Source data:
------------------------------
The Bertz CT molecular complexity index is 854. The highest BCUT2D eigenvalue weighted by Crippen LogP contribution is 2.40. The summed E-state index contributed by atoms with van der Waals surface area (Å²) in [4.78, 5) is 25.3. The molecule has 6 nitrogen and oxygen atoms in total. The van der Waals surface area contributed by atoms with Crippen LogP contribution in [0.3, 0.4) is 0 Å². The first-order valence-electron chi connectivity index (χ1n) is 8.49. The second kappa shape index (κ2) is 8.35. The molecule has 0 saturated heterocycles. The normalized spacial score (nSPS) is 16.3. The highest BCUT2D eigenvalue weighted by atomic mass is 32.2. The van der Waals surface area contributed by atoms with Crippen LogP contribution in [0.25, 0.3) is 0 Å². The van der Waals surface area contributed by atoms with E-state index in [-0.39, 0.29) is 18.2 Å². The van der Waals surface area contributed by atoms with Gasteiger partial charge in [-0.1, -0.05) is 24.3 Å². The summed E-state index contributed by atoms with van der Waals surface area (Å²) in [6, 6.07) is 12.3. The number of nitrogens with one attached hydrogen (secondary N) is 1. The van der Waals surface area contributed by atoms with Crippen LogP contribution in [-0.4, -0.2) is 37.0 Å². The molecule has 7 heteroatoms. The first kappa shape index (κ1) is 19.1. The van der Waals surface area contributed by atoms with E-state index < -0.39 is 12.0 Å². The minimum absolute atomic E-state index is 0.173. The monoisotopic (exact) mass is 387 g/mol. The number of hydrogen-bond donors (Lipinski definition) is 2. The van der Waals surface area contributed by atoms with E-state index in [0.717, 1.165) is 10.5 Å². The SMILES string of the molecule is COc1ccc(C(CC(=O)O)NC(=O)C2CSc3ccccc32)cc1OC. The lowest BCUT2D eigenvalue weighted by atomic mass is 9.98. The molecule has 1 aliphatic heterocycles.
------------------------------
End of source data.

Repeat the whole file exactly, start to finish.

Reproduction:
The Bertz CT molecular complexity index is 854. The highest BCUT2D eigenvalue weighted by Crippen LogP contribution is 2.40. The summed E-state index contributed by atoms with van der Waals surface area (Å²) in [4.78, 5) is 25.3. The molecule has 6 nitrogen and oxygen atoms in total. The van der Waals surface area contributed by atoms with Crippen LogP contribution in [0.3, 0.4) is 0 Å². The first-order valence-electron chi connectivity index (χ1n) is 8.49. The second kappa shape index (κ2) is 8.35. The molecule has 0 saturated heterocycles. The normalized spacial score (nSPS) is 16.3. The highest BCUT2D eigenvalue weighted by atomic mass is 32.2. The van der Waals surface area contributed by atoms with Crippen LogP contribution in [0.25, 0.3) is 0 Å². The van der Waals surface area contributed by atoms with E-state index in [-0.39, 0.29) is 18.2 Å². The van der Waals surface area contributed by atoms with Gasteiger partial charge in [-0.1, -0.05) is 24.3 Å². The summed E-state index contributed by atoms with van der Waals surface area (Å²) in [6, 6.07) is 12.3. The number of nitrogens with one attached hydrogen (secondary N) is 1. The van der Waals surface area contributed by atoms with Crippen LogP contribution in [-0.4, -0.2) is 37.0 Å². The molecule has 7 heteroatoms. The first kappa shape index (κ1) is 19.1. The van der Waals surface area contributed by atoms with E-state index < -0.39 is 12.0 Å². The minimum absolute atomic E-state index is 0.173. The monoisotopic (exact) mass is 387 g/mol. The number of hydrogen-bond donors (Lipinski definition) is 2. The van der Waals surface area contributed by atoms with E-state index in [0.717, 1.165) is 10.5 Å². The SMILES string of the molecule is COc1ccc(C(CC(=O)O)NC(=O)C2CSc3ccccc32)cc1OC. The lowest BCUT2D eigenvalue weighted by atomic mass is 9.98. The molecule has 1 aliphatic heterocycles.